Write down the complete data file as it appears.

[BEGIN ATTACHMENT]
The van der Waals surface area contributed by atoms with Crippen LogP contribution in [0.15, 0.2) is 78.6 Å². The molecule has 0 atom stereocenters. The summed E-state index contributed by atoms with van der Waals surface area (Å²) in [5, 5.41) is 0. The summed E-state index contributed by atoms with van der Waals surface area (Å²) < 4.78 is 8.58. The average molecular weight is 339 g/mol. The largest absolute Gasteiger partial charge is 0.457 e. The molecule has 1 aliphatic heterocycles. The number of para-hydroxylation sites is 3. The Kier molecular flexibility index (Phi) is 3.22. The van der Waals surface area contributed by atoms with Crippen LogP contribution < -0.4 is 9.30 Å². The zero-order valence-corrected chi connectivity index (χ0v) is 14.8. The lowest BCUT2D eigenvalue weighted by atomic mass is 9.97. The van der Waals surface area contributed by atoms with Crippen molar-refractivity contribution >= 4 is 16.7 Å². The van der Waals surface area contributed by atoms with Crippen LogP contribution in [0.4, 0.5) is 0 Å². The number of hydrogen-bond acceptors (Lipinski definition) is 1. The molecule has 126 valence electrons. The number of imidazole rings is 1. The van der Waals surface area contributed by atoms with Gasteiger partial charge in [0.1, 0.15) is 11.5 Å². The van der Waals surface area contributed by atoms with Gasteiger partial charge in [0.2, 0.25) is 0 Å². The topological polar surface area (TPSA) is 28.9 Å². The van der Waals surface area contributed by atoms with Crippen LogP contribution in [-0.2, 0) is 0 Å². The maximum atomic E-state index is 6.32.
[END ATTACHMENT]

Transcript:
The van der Waals surface area contributed by atoms with Crippen LogP contribution in [0.15, 0.2) is 78.6 Å². The molecule has 0 atom stereocenters. The summed E-state index contributed by atoms with van der Waals surface area (Å²) in [5, 5.41) is 0. The summed E-state index contributed by atoms with van der Waals surface area (Å²) < 4.78 is 8.58. The average molecular weight is 339 g/mol. The largest absolute Gasteiger partial charge is 0.457 e. The molecule has 1 aliphatic heterocycles. The number of para-hydroxylation sites is 3. The Kier molecular flexibility index (Phi) is 3.22. The van der Waals surface area contributed by atoms with Crippen LogP contribution < -0.4 is 9.30 Å². The zero-order valence-corrected chi connectivity index (χ0v) is 14.8. The lowest BCUT2D eigenvalue weighted by atomic mass is 9.97. The van der Waals surface area contributed by atoms with Crippen molar-refractivity contribution >= 4 is 16.7 Å². The van der Waals surface area contributed by atoms with Crippen LogP contribution in [0.4, 0.5) is 0 Å². The number of hydrogen-bond acceptors (Lipinski definition) is 1. The molecule has 126 valence electrons. The number of imidazole rings is 1. The van der Waals surface area contributed by atoms with Gasteiger partial charge in [0.1, 0.15) is 11.5 Å². The van der Waals surface area contributed by atoms with Gasteiger partial charge in [0.2, 0.25) is 0 Å². The topological polar surface area (TPSA) is 28.9 Å². The van der Waals surface area contributed by atoms with Crippen LogP contribution in [-0.2, 0) is 0 Å². The maximum atomic E-state index is 6.32.